Milwaukee Brewers: Remembering the Fun, Crazy 2017 season
By Dan Larsen
As we begin to take a look back at forgotten seasons from the Milwaukee Brewers past, we start with reflecting on the enjoyable 2017 team.
Before we dive into this article, let me first say up front that our thoughts are with everyone across the United States, and around the world right now, as we deal with this ongoing public health crisis. We hope you’re all staying safe during this difficult time, and we urge everyone to do what they can to help those in need, and to continue to engage in proper social distancing practices to keep you, your family, and everyone else safe.
With the start of the 2020 season to be determined, we wanted to start a series here at Reviewing the Brew to reflect on “forgotten” seasons from the Milwaukee Brewers past. These “forgotten” seasons that we’ll be reflecting on are ones that were enjoyable for a number of a reasons, but have since faded into the background.
In the first of our series looking at back at some “forgotten” seasons from the Brewers past, I reflect on the magic that was the 2017 Milwaukee Brewers season.
2017 Was So Much Fun
It was only three years ago, but the 2017 season has quickly fallen to the wayside in Brewers fans’ memories. That season has been quickly overshadowed by the teams of the following two seasons, both of which made the playoffs and went on incredible closing runs in the final weeks of the season to get there. The past two seasons, however, have caused us to forget just how fun and talented that 2017 team was.
Going into that year, Milwaukee was not expected to do much. In what was, essentially, the third year of a rebuilding project that the previous General Manager, Doug Melvin, had kicked off in 2015. It was believed that the club were a few more years away from becoming a true playoff contender. The team’s future was looking bright, as they had one of the best farm systems in all of baseball, but it wasn’t clear if or when many of their top talents would be making an impact on the Major League roster.
The season, however, started off better for them than they would have anticipated. Milwaukee went 13-13 through the first month of the season. They followed that solid opening month up by winning seven out of eight games during the middle of May, getting them up to a 25-18 record and putting them in first place in the NL Central by two games.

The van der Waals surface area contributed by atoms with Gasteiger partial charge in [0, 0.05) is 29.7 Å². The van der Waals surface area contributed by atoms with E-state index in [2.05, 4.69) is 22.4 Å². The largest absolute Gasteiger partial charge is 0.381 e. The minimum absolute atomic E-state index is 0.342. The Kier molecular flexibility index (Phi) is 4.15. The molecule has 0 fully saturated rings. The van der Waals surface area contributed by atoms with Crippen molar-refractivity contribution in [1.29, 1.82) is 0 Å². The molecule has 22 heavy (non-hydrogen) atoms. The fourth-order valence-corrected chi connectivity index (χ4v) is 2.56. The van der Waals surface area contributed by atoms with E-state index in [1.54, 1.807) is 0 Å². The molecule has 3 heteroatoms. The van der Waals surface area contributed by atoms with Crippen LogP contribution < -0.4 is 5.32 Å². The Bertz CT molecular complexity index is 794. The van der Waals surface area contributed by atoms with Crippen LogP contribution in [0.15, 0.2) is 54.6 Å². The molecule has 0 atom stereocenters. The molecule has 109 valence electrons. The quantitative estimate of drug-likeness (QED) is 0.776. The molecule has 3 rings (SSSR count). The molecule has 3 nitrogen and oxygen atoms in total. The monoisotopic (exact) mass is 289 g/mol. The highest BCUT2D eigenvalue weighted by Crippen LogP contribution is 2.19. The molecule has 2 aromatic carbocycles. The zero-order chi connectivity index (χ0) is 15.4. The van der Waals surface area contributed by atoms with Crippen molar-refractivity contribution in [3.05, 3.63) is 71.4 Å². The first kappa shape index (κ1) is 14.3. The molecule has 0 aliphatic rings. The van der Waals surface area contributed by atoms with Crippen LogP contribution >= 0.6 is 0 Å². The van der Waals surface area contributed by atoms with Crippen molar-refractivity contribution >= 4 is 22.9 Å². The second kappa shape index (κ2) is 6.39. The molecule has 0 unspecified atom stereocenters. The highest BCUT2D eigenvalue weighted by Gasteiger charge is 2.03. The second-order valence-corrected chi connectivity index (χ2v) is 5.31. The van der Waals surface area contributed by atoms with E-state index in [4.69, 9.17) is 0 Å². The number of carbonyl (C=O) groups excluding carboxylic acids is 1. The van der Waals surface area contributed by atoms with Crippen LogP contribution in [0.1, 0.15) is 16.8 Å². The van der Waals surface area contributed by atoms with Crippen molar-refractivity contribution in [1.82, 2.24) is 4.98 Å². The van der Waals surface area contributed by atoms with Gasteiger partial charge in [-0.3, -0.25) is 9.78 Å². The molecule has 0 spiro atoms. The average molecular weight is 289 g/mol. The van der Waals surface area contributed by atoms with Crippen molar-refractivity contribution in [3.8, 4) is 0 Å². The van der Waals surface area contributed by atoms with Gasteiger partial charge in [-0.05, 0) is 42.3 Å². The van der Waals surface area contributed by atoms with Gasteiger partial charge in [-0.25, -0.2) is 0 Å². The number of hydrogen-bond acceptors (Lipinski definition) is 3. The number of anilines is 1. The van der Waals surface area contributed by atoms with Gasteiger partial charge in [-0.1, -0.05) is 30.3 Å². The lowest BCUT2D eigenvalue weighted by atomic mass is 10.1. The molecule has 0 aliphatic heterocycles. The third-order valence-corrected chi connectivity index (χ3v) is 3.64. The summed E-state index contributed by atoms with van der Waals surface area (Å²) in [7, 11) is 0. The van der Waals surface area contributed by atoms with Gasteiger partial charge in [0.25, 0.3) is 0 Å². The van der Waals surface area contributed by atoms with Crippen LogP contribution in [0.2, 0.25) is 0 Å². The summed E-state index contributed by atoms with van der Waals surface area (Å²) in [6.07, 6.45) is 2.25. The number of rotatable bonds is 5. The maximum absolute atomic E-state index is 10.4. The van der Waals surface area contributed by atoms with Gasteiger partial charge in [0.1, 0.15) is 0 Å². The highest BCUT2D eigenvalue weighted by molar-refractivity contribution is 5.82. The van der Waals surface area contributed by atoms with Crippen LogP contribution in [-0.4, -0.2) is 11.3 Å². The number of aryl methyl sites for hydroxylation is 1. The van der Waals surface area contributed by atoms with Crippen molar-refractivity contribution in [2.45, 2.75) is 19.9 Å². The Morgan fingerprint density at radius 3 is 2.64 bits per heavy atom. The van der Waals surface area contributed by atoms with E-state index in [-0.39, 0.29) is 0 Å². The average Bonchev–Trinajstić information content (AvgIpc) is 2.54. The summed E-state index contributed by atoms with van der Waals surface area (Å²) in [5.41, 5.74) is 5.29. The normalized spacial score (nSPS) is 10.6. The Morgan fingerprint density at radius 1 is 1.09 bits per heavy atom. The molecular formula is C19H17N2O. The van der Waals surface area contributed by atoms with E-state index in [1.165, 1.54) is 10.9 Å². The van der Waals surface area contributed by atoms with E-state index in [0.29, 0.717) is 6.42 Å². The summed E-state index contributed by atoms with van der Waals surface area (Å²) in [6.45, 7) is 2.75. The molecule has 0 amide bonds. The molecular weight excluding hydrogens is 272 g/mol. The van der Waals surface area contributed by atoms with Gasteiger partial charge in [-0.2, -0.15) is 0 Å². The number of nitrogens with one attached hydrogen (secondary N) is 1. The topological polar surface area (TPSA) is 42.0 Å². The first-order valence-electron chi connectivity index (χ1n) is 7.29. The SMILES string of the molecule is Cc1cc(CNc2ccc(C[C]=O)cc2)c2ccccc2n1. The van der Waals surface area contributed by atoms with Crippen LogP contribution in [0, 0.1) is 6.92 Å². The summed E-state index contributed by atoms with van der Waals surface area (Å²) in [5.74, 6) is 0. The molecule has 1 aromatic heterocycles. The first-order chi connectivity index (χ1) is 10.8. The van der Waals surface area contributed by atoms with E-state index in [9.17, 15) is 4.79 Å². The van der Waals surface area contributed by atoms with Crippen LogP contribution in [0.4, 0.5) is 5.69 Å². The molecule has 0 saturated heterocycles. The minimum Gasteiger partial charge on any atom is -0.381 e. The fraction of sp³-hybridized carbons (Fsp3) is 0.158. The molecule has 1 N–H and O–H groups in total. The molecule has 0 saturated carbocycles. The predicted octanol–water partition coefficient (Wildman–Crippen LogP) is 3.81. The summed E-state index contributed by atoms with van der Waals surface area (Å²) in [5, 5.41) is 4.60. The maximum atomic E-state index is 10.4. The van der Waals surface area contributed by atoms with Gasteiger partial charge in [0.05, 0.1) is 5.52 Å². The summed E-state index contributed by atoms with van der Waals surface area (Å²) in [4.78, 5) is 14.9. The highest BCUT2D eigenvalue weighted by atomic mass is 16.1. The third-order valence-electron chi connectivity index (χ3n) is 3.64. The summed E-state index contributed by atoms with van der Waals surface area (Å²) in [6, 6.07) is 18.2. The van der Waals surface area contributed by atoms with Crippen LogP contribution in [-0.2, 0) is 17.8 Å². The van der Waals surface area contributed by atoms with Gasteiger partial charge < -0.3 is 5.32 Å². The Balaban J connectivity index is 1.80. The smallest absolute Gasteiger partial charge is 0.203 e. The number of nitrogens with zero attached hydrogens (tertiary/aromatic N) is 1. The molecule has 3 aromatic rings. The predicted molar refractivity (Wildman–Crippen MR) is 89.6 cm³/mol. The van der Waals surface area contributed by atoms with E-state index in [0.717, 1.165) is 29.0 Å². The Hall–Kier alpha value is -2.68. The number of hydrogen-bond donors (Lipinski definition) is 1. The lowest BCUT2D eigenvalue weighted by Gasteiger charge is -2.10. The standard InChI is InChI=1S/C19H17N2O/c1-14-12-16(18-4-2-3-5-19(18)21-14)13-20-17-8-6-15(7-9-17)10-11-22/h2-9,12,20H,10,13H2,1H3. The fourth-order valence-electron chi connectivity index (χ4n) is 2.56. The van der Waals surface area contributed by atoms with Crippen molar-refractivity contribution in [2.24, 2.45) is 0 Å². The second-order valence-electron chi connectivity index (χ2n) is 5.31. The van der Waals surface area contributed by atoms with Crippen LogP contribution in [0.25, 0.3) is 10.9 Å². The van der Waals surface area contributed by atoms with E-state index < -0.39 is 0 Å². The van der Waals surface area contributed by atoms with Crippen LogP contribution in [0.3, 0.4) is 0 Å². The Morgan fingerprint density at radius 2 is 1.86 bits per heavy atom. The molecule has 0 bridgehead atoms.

As summer came around, the Brewers would continue to keep up with the other contenders in the Central. As they fluctuated between three to six games over .500 during June, they managed to keep themselves within 2.5 games the division lead, a shocking development considering that the Central featured an incredibly talented Chicago Cubs team that had just snapped the longest title drought in sports history the year before.
A better than expected offense, powered by breakout seasons from newly acquired players like Travis Shaw and Eric Thames, as well from young outfielder Domingo Santana, and catcher Manny Pina, kept the team in contention through those early months. As the season went on, though, they also began to get top notch starts out of their rotation, especially from Chase Anderson and Jimmy Nelson. Both players emerged as a formidable pairing, giving the team solid pitching to complement a decent offense. They also saw an All-Star level closer emerge in Corey Knebel, giving them some much needed stability out of the pen.
Milwaukee would make some additions, both internally and via trade, that would further strengthen their hand. Josh Hader would get called-up during the middle of the season to help in the late-innings. Right from the start, Hader quickly emerged as an elite multi-inning weapon, the perfect complement to Knebel at the end of games.